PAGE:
Fairy Fencer F (PS3)

FAIRY_BOXA long time ago, an evil deity of darkness and a Goddess of light fought an epic battle, but both sides lost.  Weakened with swords skewered between the two, both darkness and light fell into a deep sleep and nobody won the battle.  Eons later, in the human world, the swords and weapons from that great war that missed the targets fell to the earth.  These weapons are called Furies, and only a select few can wield them.  These people are called Fencers.  Each weapon is infused with a fairy that can help Fencers use magic and special attacks.  But these fairies aren’t just little girls with wings.  Some of these fairies can be critters, big burly men, and even robot mechs!  These Fencers and their fairies seek out other Fury weapons, and even fight amongst themselves for them.  The story in this RPG starts out with Fang, a lazy young man who just pulled out a Fury sword containing a young girl fairy whose goal is to revive the light Goddess and save the world.  They’ll meet all sorts of other crazy characters along the way with their own goals and objectives. Will they be able to save the world?

Fairy Fencer F is very similar to other RPGs like Hyperdimension Neptunia or Mugen Souls.  In fact, it was made by the same folks.  Rather than tromp around towns and a vast overworld, everything in this part of the game is done through menus.  In towns you can choose to visit shops to buy items or talk to people.  Exclamation points over menu selections will let you know what to do to progress the story along, so goals are seldom unclear.  You’ll also select places to go on a world map, too.  Once you select a dungeon, you’ll travel through mazes in 3-D space, collecting treasures and encountering enemies.

Once you bump into a monster, a turn-based RPG battle will ensue.  When it is your turn, you can move around the playfield in real time and once you are close enough to an enemy, you can attack or use magic. When you take hits and attack enemies, a tension meter will fill.  When it is full, you can “Fairize” with your fairy, which usually gives you better looking armor and stronger attacks.  But if you use a healing item or run away from battle, your tension meter will drop down again.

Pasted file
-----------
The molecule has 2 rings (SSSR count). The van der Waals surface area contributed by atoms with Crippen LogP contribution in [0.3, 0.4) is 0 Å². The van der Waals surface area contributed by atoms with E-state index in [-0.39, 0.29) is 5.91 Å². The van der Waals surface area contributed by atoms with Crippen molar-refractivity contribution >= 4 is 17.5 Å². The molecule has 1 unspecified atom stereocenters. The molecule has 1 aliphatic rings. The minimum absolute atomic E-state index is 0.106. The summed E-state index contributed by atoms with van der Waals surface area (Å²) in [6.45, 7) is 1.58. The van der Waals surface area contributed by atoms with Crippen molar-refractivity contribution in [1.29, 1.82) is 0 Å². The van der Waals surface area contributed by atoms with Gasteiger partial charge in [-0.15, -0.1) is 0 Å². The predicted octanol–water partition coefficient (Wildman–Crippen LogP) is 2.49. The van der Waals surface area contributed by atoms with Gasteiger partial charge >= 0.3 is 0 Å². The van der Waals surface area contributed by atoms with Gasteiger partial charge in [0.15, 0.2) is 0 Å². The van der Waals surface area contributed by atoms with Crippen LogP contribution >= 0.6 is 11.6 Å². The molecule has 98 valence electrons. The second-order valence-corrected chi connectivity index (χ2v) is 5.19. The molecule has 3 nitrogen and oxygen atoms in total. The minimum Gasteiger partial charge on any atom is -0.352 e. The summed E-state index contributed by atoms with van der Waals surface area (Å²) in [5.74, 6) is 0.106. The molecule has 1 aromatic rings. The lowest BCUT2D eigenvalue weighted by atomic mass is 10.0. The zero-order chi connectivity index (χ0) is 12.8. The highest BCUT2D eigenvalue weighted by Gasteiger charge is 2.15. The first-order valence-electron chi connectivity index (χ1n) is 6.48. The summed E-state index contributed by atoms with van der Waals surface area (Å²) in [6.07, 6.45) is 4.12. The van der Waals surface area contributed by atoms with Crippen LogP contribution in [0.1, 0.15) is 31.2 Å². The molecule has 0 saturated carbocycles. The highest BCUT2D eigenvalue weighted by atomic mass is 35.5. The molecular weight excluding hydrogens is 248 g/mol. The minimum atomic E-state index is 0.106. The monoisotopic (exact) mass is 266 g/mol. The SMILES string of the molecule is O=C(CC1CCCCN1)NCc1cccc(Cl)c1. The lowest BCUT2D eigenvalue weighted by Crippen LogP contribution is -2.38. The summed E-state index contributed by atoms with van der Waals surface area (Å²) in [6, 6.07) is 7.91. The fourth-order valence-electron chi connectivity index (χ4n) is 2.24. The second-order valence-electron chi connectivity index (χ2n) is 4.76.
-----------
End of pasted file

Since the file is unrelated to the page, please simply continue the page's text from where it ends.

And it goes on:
While you do gain experience and level up from defeating enemies, there are many other ways to improve your stats more effectively.  You’ll earn weapon points that you can use to upgrade your power, defense, and combo moves.  After defeating certain bosses, you’ll earn special weapons with fairies that you can equip to yourself and level them up for even more power.  And once you get a fairy, you can pull out swords stuck in the Goddess that’ll give your fairies more stat boosts.  But watch out because you’ll usually have to fight some tough enemies when you do that.  You can also pull swords from the dark deity, too, but who’d want to do that?  You’ll also need new fairies to help you find new places on the world map, too.

The game does a good job of explaining the basics to you, but the learning curve is still pretty steep.  Enemies hit hard, experience and gold earned is low, and healing items aren’t as frequent or potent.  Plus the camera angles in the 3-D sections are awful.  But if you are up to the challenge and enjoy other NIS America’s Compile Heart RPGs (or just like anime styled games in general), this is one of the better ones from that company.


Kid Factor:

Fairy Fencer F is rated T for Teen with ESRB descriptors of Blood, Mild Language, Partial Nudity, Suggestive Themes, and Violence.  I didn’t really notice any blood in the game, but you do fight enemies with sword slashes and magic attacks, and they disappear when defeated.  The characters curse from time to time in the text and with spoken voice.  Some of the female characters wear revealing outfits and make innuendos in the text, but it’s all done in a campy anime style.  But because of the reading skill required and high challenge level, it’s best for teens and older gamers anyway.

3 Responses to “Fairy Fencer F (PS3)”

  1. If I remember correctly, this game’s music was composed by Nobuo Uematsu.

  2. Sounds fun.

  3. Great review. I’m not as fan of the menu stuff but the dungeons are fun.

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